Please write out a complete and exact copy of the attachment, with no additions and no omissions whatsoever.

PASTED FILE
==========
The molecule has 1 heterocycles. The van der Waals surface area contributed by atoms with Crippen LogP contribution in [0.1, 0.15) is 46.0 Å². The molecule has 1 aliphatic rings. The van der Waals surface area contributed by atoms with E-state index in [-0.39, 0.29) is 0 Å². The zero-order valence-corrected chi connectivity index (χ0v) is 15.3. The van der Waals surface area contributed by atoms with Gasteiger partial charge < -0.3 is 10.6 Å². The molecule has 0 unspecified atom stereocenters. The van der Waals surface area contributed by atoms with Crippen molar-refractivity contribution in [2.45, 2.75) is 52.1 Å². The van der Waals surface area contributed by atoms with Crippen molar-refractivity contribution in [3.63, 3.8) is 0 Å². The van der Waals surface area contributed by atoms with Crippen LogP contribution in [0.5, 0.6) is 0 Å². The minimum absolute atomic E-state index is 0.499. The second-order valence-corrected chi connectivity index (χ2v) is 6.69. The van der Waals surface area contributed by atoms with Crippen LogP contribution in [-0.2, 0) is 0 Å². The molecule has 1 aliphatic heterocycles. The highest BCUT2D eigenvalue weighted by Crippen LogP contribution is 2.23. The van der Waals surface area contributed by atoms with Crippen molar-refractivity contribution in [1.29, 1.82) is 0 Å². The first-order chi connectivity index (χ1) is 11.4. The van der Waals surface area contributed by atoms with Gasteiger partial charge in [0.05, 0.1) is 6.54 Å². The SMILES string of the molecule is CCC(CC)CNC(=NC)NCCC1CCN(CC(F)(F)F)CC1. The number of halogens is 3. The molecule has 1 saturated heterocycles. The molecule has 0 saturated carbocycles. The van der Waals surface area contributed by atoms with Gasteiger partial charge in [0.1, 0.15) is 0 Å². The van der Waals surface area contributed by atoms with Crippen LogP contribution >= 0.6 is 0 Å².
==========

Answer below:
The molecule has 1 heterocycles. The van der Waals surface area contributed by atoms with Crippen LogP contribution in [0.1, 0.15) is 46.0 Å². The molecule has 1 aliphatic rings. The van der Waals surface area contributed by atoms with E-state index in [-0.39, 0.29) is 0 Å². The zero-order valence-corrected chi connectivity index (χ0v) is 15.3. The van der Waals surface area contributed by atoms with Gasteiger partial charge < -0.3 is 10.6 Å². The molecule has 0 unspecified atom stereocenters. The van der Waals surface area contributed by atoms with Crippen molar-refractivity contribution in [2.45, 2.75) is 52.1 Å². The van der Waals surface area contributed by atoms with Crippen molar-refractivity contribution in [3.63, 3.8) is 0 Å². The van der Waals surface area contributed by atoms with Crippen LogP contribution in [0.5, 0.6) is 0 Å². The minimum absolute atomic E-state index is 0.499. The second-order valence-corrected chi connectivity index (χ2v) is 6.69. The van der Waals surface area contributed by atoms with Crippen LogP contribution in [-0.2, 0) is 0 Å². The molecule has 1 aliphatic heterocycles. The highest BCUT2D eigenvalue weighted by Crippen LogP contribution is 2.23. The van der Waals surface area contributed by atoms with Crippen molar-refractivity contribution in [1.29, 1.82) is 0 Å². The first-order chi connectivity index (χ1) is 11.4. The van der Waals surface area contributed by atoms with Gasteiger partial charge in [0.05, 0.1) is 6.54 Å². The SMILES string of the molecule is CCC(CC)CNC(=NC)NCCC1CCN(CC(F)(F)F)CC1. The number of halogens is 3. The molecule has 1 saturated heterocycles. The molecule has 0 saturated carbocycles. The van der Waals surface area contributed by atoms with Gasteiger partial charge in [0.1, 0.15) is 0 Å². The van der Waals surface area contributed by atoms with Crippen LogP contribution >= 0.6 is 0 Å².